Benefit programs should play a significant role in this response. Employees battling anxiety, fatigue, and stress-related burnout have fundamentally changed in their attitudes toward work and employers. From the location in which they work, to the flexibility of their schedules, to the benefits they look for, employees now expect more from the companies that employ them – and through the Great Resignation and otherwise, have proven they are willing to change jobs to get those expectations met.

Workers are now far more interested in benefits that protect their security and enhance their overall well-being. They are not just looking for, but expecting and even requiring their employers to provide benefits that address their physical, mental, and financial well-being.

How can employees be so demanding? What happened to the days when they felt grateful to have a job?

Lots More Jobs, Many Fewer Employees

The U.S. Chamber of Commerce reported in May 2023 that American companies continue to face unprecedented challenges in finding enough workers to fill job openings. This includes companies of every size and industry in nearly every state. The Chamber cites recent data showing 9.9 million U.S. job openings but only 5.8 million unemployed workers.

As the pandemic eased, U.S. employers added a record-setting 4.5 million jobs to the economy in 2022. But many of the 30 million Americans who lost their jobs at least temporarily during the pandemic have chosen not to return to work. The Chamber estimates that, compared to February 2020 (the last full month before the National Emergency began), three million fewer Americans now participate in the labor force.

Changing employer-employee dynamics: chart

The net effect of these changes is that the competition to secure prospective employees can be intense. Often, the benefits offered by employers is the deciding factor in a worker's decision to accept a job offer. But not all benefits are valued equally among potential employees.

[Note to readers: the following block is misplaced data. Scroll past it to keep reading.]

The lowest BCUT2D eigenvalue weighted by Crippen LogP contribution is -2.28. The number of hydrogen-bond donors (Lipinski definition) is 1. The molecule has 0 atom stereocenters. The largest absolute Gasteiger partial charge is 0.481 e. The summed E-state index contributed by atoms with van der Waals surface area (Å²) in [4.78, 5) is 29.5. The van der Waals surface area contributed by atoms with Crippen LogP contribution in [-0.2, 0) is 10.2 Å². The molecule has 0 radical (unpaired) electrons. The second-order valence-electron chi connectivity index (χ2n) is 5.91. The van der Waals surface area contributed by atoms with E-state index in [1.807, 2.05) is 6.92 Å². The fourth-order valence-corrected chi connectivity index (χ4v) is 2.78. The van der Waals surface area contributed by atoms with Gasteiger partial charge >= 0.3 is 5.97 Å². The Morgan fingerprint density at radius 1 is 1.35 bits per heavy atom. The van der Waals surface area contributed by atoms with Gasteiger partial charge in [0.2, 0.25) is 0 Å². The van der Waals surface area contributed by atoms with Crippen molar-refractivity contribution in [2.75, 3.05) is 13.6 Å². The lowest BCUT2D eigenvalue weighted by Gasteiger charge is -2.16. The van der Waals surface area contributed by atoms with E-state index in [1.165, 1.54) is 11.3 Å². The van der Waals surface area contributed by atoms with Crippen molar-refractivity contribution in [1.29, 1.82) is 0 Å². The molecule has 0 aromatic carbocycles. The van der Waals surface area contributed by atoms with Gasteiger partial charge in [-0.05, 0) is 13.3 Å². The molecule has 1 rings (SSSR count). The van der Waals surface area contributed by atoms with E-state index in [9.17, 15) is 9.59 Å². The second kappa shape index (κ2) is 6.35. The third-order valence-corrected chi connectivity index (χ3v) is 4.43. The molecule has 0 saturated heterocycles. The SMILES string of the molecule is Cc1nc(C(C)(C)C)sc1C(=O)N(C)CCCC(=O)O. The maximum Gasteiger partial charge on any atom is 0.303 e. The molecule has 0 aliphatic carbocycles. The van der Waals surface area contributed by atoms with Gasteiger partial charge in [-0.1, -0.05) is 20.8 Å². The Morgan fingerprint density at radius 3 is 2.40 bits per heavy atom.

Different Generations, Different Benefit Expectations

Much has been made about there being four different generations in the current U.S. workforce. With people living and staying active longer, some authorities count five different workforce generations – including people born before the end of World War II, who are now in their late 70s and early 80s. One in 20 Americans aged 80 and up was still working as of 2022. Each generation looks for significantly different characteristics in their employers, even before benefits are considered.

Employers face a significant challenge meeting such diverse expectations while controlling costs. However, there are commonly available benefits options that can help address these expectations while also saving money for both the employer and the employee.

generations benefits

Strategic Benefit Options for Changing Employer-Employee Dynamics

With benefits accounting for just over 31% of an employee’s total compensation package, employers have to leverage their employee benefits programs to attract and retain employees.

No one can be everything to everyone, but TPAs can achieve growth by offering strategic benefit options to help employers align with changing dynamics in the employer-employee relationship. The following types of benefit accounts help address many of the employee expectations described above while also keeping employer costs under control.